September 25, 2018
The Honorable Chuck Grassley
Chairman, Committee on the Judiciary
United States Senate
Washington, DC 20510
United States Senate
Washington, DC 20510
Re: Confirmation to the Supreme Court of Judge Brett Kavanaugh
Dear Senator Grassley:
I write to you in your capacity as Chairman of the Senate Judiciary Committee, as a private citizen with relevant expertise in matters pertaining to Congressional correspondence. I support Judge Kavanaugh and believe Dr. Christine Blasey Ford is being less than forthcoming with respect to her allegations against him.
Specifically, I believe Dr. Ford's letter may have been written by a third party, and should be evaluated with this in mind, for the reasons below. (Please forgive any typos as it is late in the evening and I understand this matter is time-sensitive.):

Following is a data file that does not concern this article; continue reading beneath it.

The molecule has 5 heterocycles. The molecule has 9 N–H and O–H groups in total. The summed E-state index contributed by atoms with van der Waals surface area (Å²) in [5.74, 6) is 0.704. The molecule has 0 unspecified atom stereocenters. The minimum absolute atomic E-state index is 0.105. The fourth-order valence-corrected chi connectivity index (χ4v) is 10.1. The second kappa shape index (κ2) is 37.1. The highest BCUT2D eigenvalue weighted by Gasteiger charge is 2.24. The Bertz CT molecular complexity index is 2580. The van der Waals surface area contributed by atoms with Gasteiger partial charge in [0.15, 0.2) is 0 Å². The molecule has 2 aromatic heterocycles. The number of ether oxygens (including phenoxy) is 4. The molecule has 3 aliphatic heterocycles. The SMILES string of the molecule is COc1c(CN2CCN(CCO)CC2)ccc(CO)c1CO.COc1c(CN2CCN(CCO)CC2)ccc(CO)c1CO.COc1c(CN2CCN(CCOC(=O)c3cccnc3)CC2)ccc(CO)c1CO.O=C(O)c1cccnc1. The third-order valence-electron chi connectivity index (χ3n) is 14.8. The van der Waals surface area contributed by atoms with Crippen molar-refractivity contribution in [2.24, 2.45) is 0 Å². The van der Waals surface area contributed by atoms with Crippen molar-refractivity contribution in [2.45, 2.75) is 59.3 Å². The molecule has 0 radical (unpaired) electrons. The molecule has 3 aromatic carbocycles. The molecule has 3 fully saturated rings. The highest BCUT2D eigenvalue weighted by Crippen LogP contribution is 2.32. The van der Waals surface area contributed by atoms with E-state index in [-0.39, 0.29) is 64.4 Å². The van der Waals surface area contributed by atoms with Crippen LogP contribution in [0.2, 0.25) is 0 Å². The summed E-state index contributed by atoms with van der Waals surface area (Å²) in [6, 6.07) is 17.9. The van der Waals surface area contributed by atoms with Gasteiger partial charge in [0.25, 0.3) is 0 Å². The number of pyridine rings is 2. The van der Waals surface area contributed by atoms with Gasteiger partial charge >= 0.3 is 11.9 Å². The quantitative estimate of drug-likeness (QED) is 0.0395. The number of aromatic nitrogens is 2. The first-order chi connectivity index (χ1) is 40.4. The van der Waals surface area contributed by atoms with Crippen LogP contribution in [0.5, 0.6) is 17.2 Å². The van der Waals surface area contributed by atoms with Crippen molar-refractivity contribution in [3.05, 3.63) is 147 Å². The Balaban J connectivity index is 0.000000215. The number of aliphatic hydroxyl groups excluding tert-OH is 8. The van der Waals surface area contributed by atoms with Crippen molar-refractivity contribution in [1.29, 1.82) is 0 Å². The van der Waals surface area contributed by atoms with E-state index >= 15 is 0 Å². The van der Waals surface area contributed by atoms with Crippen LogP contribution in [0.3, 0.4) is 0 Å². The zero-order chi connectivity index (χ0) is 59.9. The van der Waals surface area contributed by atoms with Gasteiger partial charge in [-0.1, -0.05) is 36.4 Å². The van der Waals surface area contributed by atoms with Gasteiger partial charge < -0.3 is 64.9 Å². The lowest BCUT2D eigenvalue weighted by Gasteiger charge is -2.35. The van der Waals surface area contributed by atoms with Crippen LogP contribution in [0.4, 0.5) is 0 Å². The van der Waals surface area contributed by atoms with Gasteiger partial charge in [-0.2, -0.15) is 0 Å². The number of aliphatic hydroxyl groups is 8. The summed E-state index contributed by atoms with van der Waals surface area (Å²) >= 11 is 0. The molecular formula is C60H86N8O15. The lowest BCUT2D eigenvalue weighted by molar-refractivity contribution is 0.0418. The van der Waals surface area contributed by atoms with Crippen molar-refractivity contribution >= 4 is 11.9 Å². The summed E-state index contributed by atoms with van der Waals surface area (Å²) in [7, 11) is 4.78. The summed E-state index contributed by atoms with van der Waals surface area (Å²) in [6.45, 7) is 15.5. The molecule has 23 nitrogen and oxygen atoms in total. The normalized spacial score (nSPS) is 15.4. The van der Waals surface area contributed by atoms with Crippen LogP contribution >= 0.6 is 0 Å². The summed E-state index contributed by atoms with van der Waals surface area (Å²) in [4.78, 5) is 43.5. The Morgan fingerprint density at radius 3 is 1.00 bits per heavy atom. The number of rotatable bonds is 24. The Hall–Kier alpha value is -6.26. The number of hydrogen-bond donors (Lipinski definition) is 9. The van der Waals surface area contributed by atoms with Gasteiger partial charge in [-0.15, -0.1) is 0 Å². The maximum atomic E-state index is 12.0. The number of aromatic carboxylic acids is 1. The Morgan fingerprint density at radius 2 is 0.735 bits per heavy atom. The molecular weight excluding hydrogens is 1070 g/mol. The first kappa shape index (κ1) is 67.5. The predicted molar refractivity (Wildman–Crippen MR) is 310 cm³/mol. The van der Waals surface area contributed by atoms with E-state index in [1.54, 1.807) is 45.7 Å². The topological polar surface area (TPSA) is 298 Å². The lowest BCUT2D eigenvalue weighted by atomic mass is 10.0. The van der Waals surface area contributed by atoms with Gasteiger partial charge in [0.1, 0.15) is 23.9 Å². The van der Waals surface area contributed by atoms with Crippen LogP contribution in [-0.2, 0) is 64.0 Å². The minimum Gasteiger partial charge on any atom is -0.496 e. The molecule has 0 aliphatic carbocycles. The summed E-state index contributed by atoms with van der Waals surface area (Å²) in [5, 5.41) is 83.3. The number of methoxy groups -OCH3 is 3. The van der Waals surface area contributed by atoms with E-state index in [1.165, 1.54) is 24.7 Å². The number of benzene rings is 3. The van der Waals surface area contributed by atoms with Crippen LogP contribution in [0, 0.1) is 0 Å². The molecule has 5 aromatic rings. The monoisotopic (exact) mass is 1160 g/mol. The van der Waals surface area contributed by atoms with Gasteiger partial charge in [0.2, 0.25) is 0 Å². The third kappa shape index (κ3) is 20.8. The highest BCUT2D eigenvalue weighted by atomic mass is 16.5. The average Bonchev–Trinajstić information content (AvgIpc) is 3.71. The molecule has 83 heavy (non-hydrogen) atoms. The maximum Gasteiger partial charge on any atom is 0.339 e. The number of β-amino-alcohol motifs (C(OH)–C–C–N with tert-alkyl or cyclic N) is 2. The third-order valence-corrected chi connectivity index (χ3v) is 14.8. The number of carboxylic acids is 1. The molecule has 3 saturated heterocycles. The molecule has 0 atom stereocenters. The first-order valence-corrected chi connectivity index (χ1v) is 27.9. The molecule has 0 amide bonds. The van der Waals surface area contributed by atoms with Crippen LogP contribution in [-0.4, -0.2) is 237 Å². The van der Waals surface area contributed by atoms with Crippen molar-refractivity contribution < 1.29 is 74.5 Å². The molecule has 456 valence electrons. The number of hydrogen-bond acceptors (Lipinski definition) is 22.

My background: For the past 2.5 years I have served as Chief, Executive Correspondence in a civil service capacity. (All opinions are my own.) I have been a professional writer for 30 years, have taught at the graduate and undergraduate level, and hold a Ph.D. in sociology and a bachelor's degree in interdisciplinary studies with a focus on creative writing.
Overall impression: Having read Dr. Ford's letter carefully, it strikes me as poorly written, below her professional and educational letter, and oddly phrased, almost as though it were written by someone from another country who does not speak American English. There are also quality issues with the actual typeface of the letter itself. Below I will enumerate as many specific examples as I can.
1. The letters I receive are usually highly charged. This one seems oddly cold.